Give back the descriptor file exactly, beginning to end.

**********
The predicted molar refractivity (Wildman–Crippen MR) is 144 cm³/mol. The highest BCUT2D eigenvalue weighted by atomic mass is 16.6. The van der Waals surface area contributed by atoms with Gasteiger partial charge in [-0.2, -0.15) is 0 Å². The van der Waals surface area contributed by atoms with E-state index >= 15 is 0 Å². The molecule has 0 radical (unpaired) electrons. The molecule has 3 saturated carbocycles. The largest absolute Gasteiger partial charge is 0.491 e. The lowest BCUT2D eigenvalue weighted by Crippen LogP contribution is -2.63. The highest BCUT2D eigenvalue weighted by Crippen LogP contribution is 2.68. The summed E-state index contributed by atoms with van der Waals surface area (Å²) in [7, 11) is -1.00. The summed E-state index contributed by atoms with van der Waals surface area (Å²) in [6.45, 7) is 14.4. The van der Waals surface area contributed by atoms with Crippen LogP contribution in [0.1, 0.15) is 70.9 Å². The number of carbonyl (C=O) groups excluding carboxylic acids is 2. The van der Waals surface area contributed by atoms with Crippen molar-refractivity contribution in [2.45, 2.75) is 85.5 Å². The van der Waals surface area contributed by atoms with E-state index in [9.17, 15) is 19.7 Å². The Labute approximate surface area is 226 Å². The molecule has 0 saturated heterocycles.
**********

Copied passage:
The predicted molar refractivity (Wildman–Crippen MR) is 144 cm³/mol. The highest BCUT2D eigenvalue weighted by atomic mass is 16.6. The van der Waals surface area contributed by atoms with Gasteiger partial charge in [-0.2, -0.15) is 0 Å². The van der Waals surface area contributed by atoms with E-state index >= 15 is 0 Å². The molecule has 0 radical (unpaired) electrons. The molecule has 3 saturated carbocycles. The largest absolute Gasteiger partial charge is 0.491 e. The lowest BCUT2D eigenvalue weighted by Crippen LogP contribution is -2.63. The highest BCUT2D eigenvalue weighted by Crippen LogP contribution is 2.68. The summed E-state index contributed by atoms with van der Waals surface area (Å²) in [7, 11) is -1.00. The summed E-state index contributed by atoms with van der Waals surface area (Å²) in [6.45, 7) is 14.4. The van der Waals surface area contributed by atoms with Crippen LogP contribution in [0.1, 0.15) is 70.9 Å². The number of carbonyl (C=O) groups excluding carboxylic acids is 2. The van der Waals surface area contributed by atoms with Crippen molar-refractivity contribution in [2.45, 2.75) is 85.5 Å². The van der Waals surface area contributed by atoms with E-state index in [9.17, 15) is 19.7 Å². The Labute approximate surface area is 226 Å². The molecule has 0 saturated heterocycles.